According to reports from The Summit Daily, after voting to unionize in May 2021, Breck Ski Patrol and Vail resorts have reached an agreement for a finalized union contract on December 15th. In this contract, the patrollers will have higher wages, access to employee housing options and access to closer parking.
Breckenridge is one of the many ski patrols who are moving forward with unionization. Ski Patrollers are notoriously underpaid in the industry and are demanding livable wages or at least wages that compensate for the occupational hazards of the job. Breckenridge Ski Patrol had a much more amenable attitude than other patrols and settled at a rumored starting wage of 15.00 per hour along with other merit-based pay increase incentives.
Ryan Dineen, a patroller on the bargaining committee remarked on how happy they were with how easy the negotiation process went.
“It was a positive process for our negotiating committee, and we specifically wanted to thank the local leadership at Breckenridge Ski Resort for making that possibleWithout the help of those individuals, I don’t think this process would have been as effective.”
On the other side of the spectrum, we have the Park City Ski Patrol Association (PCPSA), whom have been a strong arm with the fight for livable wages against Vail Resorts.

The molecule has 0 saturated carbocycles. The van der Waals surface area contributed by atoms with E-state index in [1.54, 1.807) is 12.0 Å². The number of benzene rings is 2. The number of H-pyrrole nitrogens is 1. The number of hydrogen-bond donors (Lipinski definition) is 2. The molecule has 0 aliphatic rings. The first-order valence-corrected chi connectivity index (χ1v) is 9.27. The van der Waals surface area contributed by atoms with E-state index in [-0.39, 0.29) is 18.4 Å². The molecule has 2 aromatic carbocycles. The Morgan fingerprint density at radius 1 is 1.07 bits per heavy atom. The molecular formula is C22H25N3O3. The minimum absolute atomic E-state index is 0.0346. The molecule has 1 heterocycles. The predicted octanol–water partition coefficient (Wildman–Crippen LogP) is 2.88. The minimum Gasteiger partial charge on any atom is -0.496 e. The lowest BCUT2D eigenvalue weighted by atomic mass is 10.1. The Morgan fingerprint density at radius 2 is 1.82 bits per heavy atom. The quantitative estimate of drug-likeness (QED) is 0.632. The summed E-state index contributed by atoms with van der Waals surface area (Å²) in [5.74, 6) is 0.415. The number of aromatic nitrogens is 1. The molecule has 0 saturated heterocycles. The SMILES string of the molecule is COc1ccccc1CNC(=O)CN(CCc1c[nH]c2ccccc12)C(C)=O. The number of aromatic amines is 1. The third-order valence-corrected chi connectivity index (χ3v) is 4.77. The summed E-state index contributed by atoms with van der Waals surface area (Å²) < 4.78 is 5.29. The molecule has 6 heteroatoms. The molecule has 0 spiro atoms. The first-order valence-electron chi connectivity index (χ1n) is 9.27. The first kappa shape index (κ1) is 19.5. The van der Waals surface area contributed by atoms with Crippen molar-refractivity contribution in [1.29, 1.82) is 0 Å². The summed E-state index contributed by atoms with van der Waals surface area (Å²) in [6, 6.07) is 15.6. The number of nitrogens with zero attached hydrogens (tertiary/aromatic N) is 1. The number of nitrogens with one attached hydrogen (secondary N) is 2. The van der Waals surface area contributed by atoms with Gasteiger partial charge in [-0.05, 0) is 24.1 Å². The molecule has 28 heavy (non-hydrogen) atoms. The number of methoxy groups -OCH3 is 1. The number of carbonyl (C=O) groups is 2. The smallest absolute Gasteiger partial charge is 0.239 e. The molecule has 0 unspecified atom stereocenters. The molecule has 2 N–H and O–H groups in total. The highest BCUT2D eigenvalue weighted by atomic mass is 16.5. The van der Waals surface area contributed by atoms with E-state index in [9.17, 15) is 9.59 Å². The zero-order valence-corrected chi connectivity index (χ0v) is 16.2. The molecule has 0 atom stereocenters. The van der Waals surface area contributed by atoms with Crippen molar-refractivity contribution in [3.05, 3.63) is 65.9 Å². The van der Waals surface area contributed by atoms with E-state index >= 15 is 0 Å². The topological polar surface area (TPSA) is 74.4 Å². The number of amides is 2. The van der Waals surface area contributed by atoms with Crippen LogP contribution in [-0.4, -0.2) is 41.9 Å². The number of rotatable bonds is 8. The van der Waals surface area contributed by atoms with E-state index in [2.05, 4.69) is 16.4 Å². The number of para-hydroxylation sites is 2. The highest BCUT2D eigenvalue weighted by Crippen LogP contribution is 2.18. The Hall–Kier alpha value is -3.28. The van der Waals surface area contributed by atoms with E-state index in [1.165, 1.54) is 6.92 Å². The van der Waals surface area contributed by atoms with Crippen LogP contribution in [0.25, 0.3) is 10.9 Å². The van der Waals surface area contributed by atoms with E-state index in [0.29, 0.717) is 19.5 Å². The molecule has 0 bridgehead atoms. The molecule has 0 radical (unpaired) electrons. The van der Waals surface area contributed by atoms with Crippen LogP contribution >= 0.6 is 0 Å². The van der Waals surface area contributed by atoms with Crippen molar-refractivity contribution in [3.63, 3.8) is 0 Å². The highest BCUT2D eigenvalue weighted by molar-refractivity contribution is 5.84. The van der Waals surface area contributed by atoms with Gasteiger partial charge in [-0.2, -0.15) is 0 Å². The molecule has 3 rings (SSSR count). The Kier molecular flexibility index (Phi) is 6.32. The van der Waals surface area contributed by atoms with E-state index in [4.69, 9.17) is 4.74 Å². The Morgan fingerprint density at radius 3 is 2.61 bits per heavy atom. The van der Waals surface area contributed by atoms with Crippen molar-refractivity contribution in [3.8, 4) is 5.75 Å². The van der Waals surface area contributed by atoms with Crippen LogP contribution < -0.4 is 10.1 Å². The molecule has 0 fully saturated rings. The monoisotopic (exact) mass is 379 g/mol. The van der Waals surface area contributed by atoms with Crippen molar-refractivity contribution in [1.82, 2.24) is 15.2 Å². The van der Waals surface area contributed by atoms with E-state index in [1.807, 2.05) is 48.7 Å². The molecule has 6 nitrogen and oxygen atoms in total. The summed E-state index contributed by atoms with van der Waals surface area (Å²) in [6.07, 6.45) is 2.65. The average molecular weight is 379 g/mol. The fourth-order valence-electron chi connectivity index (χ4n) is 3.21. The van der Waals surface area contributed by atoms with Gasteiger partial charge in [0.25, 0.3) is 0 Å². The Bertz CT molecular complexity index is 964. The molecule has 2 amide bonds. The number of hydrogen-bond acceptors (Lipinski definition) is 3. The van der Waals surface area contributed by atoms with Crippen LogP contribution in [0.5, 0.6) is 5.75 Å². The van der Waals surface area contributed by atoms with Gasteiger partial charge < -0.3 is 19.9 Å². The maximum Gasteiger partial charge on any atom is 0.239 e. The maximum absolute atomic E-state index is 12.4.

The Salt Lake Tribune reports the PCPSA are continuing to hold out on their demands in the 47th bargaining session and have failed to reach an agreed bargain. The PCPSA are demanding $17.00 per hour as a base and a guaranteed $1.00 pay increase for the first 3 years, to compensate for training and specified skills they have learned. At this point Vail Resorts will only meet them at $15.00.
“I think we’ve made it abundantly clear that that base wage offer comes short of being an appropriate and fair wage for what our job is — what we do on the ground.” Patrick Murphy Park City Ski Patroller
According to the Vail Resorts 2021 Annual Report, Vail Resorts CEO, Kirsten Lynch, is making over $1,000,000 a year as a base salary. Which if we do the math correctly, IF she works as much as most ski patrollers, which is close to 45 hours a week, she is making close to $425 dollars per hour. She makes more before lunch, then a rookie ski patroller makes over 2 weeks. That does not even include cash target incentive plans that can equal up to 100% of her salary nor does it include vested stock options.
Now this is just one skier’s opinion (mine), Ski patrollers have always been the unsung heroes of resorts. They get paid a sum that does not represent their worth to the mountain and have been doing so for years. However, with rising inflation and cost of living, if Vail wants to keep the resorts safe, retain staff and not have an incoming patrol class of 30 plus people, they need to reconsider their patrol pay structure and maybe give a little more money to retain experienced patrollers. Although they were able to make a deal with Breck Ski Patrol, it is hard to tell what is going to happen with Park City at this point.